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ORIGINAL RESEARCH Table of Contents   
Year : 2007  |  Volume : 18  |  Issue : 3  |  Page : 94-100
Inducible nitric oxide synthase expression is upregulated in oral submucous fibrosis


Department of Oral Pathology and Microbiology, Govt. Dental College, Trivandrum - 695 011, India

Correspondence Address:
R Rajendran
Department of Oral Pathology and Microbiology, Govt. Dental College, Trivandrum - 695 011
India
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Source of Support: None, Conflict of Interest: None


DOI: 10.4103/0970-9290.33783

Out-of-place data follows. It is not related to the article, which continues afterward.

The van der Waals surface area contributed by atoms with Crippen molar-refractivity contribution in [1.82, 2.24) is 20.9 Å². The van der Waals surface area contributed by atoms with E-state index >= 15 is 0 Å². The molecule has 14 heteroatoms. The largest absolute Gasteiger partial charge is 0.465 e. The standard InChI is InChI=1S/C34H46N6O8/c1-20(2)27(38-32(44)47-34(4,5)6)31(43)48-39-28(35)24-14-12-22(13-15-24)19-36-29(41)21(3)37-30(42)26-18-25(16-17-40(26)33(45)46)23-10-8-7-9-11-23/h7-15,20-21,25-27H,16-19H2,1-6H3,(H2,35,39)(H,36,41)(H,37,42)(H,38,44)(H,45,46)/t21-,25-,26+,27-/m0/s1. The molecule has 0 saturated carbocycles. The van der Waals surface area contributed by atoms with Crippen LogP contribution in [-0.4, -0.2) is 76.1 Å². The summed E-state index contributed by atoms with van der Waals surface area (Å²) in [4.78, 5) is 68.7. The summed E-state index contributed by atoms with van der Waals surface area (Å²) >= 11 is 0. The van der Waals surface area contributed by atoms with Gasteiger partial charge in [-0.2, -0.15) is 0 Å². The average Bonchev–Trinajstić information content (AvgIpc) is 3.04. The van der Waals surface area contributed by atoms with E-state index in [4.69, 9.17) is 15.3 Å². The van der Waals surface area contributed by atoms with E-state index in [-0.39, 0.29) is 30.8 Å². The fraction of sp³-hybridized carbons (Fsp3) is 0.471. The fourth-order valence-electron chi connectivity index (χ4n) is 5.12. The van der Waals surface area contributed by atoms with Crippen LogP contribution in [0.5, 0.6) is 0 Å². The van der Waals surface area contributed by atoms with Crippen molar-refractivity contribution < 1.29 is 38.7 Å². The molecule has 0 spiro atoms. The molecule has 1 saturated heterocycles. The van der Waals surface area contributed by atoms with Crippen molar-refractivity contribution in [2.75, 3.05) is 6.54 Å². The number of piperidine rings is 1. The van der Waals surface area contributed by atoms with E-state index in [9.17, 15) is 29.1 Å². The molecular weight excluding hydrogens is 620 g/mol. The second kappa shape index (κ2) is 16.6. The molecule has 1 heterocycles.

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Objective: We tested the hypothesis that inducible nitric oxide synthase (iNOS) modulates angiogenesis in human models and this information could be extrapolated in elucidating the pathophysiology of oral submucous fibrosis (OSF). A hypothesis which looks inadequate, but is deep rooted in literature is the epithelial alteration ("atrophy") seen in OSF and the events that lead to its causation. This aspect was tried to be addressed and an alternative pathogenetic pathway for the disease is proposed. Materials and Methods: This immunohistochemical study sought to investigate the expression of iNOS in OSF samples (n= 30) a using monospecific antibody (SC- 2050, Santa Cruz Biotechnology, Inc) to the protein and also to correlate it with different grades of epithelial dysplasia associated with the disease. Twenty (20) healthy adults acted as controls. Results: iNOS staining was not demonstrated in normal oral epithelium. In oral epithelial dysplasia, staining was seen in all cases (100%) in the basal layers of the epithelium and in 30% of cases it extended into the parabasal compartments as well. iNOS staining was uniformly positive in moderate dysplasia with an increase in intensity and distribution noted as the severity of dysplasia progressed. There were highly significant differences in overall positivity for iNOS in epithelium between cases and controls (Mann-Whitney U = 11.000, Wilcoxon W = 221.00, P = 0.000). Significant comparisons were made of mild Vs moderate dysplasia (Mann-Whitney U = 48.000, P = 0.014) Conclusions: This study supports our earlier morphological assessment (image analysis) of the nature of vascularity in OSF mucosa. The significant vasodilation noticed in these cases argues against the concept of ischemic atrophy of the epithelium. This observation of vascularity and iNOS expression helped to explain the vasodilation noticed (sinusoids) in this disease; NO being a net vasodilator. The mechanism of activation of iNOS in dysplasia is difficult to explain. The role of contingent paracrine-activating factors on keratinocytes and macrophages is discussed.


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